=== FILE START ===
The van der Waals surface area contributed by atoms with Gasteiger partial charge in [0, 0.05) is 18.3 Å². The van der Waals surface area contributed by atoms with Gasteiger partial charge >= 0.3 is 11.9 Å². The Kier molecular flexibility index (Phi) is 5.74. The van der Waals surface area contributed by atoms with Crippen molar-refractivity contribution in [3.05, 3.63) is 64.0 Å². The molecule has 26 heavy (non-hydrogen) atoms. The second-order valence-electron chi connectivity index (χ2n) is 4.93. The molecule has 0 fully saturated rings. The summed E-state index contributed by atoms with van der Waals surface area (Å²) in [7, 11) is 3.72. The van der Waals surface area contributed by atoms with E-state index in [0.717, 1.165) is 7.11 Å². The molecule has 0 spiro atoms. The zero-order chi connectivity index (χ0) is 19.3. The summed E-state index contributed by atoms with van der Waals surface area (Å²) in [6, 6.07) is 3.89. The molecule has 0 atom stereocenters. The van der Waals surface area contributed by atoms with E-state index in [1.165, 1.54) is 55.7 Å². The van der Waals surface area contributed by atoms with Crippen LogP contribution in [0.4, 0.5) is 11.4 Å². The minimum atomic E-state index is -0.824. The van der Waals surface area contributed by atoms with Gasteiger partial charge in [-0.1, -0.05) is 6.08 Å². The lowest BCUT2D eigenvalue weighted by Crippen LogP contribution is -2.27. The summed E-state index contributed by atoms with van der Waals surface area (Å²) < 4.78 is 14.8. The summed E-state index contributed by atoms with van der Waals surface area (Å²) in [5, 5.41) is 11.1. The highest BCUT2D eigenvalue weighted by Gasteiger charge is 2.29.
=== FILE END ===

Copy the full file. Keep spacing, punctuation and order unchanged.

The van der Waals surface area contributed by atoms with Gasteiger partial charge in [0, 0.05) is 18.3 Å². The van der Waals surface area contributed by atoms with Gasteiger partial charge >= 0.3 is 11.9 Å². The Kier molecular flexibility index (Phi) is 5.74. The van der Waals surface area contributed by atoms with Crippen molar-refractivity contribution in [3.05, 3.63) is 64.0 Å². The molecule has 26 heavy (non-hydrogen) atoms. The second-order valence-electron chi connectivity index (χ2n) is 4.93. The molecule has 0 fully saturated rings. The summed E-state index contributed by atoms with van der Waals surface area (Å²) in [7, 11) is 3.72. The van der Waals surface area contributed by atoms with E-state index in [0.717, 1.165) is 7.11 Å². The molecule has 0 spiro atoms. The zero-order chi connectivity index (χ0) is 19.3. The summed E-state index contributed by atoms with van der Waals surface area (Å²) in [6, 6.07) is 3.89. The molecule has 0 atom stereocenters. The van der Waals surface area contributed by atoms with E-state index in [1.165, 1.54) is 55.7 Å². The van der Waals surface area contributed by atoms with Crippen LogP contribution in [0.4, 0.5) is 11.4 Å². The minimum atomic E-state index is -0.824. The van der Waals surface area contributed by atoms with Gasteiger partial charge in [-0.1, -0.05) is 6.08 Å². The lowest BCUT2D eigenvalue weighted by Crippen LogP contribution is -2.27. The summed E-state index contributed by atoms with van der Waals surface area (Å²) < 4.78 is 14.8. The summed E-state index contributed by atoms with van der Waals surface area (Å²) in [5, 5.41) is 11.1. The highest BCUT2D eigenvalue weighted by Gasteiger charge is 2.29.